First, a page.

As blockchain navigates its way into the mainstream, more and more institutions are beginning to integrate the technology. IBM has just partnered with Columbia University to launch two accelerator programs to “build and scale the next generation of blockchain innovation.”
The programs will be part of the Columbia-IBM Center for Blockchain and Data Transparency, which was established in July. They will give 10 blockchain-based startups access to the center’s resources, including design workshops from IBM, along with business and technical support. The university will provide connections to its extensive research community and student talent pools.
Each company will receive services valued at roughly $400,000.
The IBM accelerator will focus on established companies looking to build out their client base and business network for blockchain applications, and the Columbia accelerator will focus on pre-seed/idea-stage companies affiliated with the university or another New York City-based university.
Blockchain experimentation and adoption touches a range of industries, from financial services to automotive to supply chain logistics for consumer products, food, technology, media and telecommunications.
Esteemed universities have become increasingly interested in blockchain and cryptocurrencies, which are built on top of blockchain technology. A recent survey released by cryptocurrency exchange Coinbase shows that at least one course on crypto or blockchain is offered at 42% of the world’s top 50 universities as ranked by U.S. News and World Report. Stanford tops the list with 10 courses, followed by Cornell.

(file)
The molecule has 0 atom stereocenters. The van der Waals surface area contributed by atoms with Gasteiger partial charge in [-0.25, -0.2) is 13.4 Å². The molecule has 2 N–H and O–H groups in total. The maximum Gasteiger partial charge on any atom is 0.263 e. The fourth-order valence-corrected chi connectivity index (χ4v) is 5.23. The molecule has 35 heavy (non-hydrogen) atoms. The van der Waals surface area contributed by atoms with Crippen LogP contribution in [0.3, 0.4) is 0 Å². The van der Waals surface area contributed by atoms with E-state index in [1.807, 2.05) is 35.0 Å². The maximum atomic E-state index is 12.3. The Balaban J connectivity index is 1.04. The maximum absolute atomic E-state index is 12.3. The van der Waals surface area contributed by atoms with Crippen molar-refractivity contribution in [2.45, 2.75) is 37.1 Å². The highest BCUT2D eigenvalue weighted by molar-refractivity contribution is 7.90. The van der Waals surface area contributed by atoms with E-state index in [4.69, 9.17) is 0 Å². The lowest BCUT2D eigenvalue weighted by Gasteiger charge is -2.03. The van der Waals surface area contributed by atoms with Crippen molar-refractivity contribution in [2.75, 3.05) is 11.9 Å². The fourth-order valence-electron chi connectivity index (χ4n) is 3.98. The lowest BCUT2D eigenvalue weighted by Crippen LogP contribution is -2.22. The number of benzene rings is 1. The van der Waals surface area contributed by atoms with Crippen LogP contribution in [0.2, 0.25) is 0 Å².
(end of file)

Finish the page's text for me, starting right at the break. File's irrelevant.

Meanwhile, the endowments of MIT, Stanford, Yale, Dartmouth, Harvard and the University of North Carolina all reportedly have stakes in at least one Bitcoin/cryptocurrency fund.
In a leading blockchain initiative, Northwestern University has called upon Power Ledger to connect four of their campus buildings, allowing them to trade surplus power generated by solar panels.
David Post, managing director of the IBM Blockchain Accelerator says,
“The possibilities presented by blockchain technology are seemingly endless, and we are seeing strong dedication by technical talent to build game-changing applications. What is also needed to truly bring about this sea change is the right technology and expertise which is why IBM is working with Columbia to help give these early-and mid-stage founders a way to build enterprise-grade networks that can move blockchain innovation forward.”
Nominations for companies are now open and applications for launch will open in January 2019.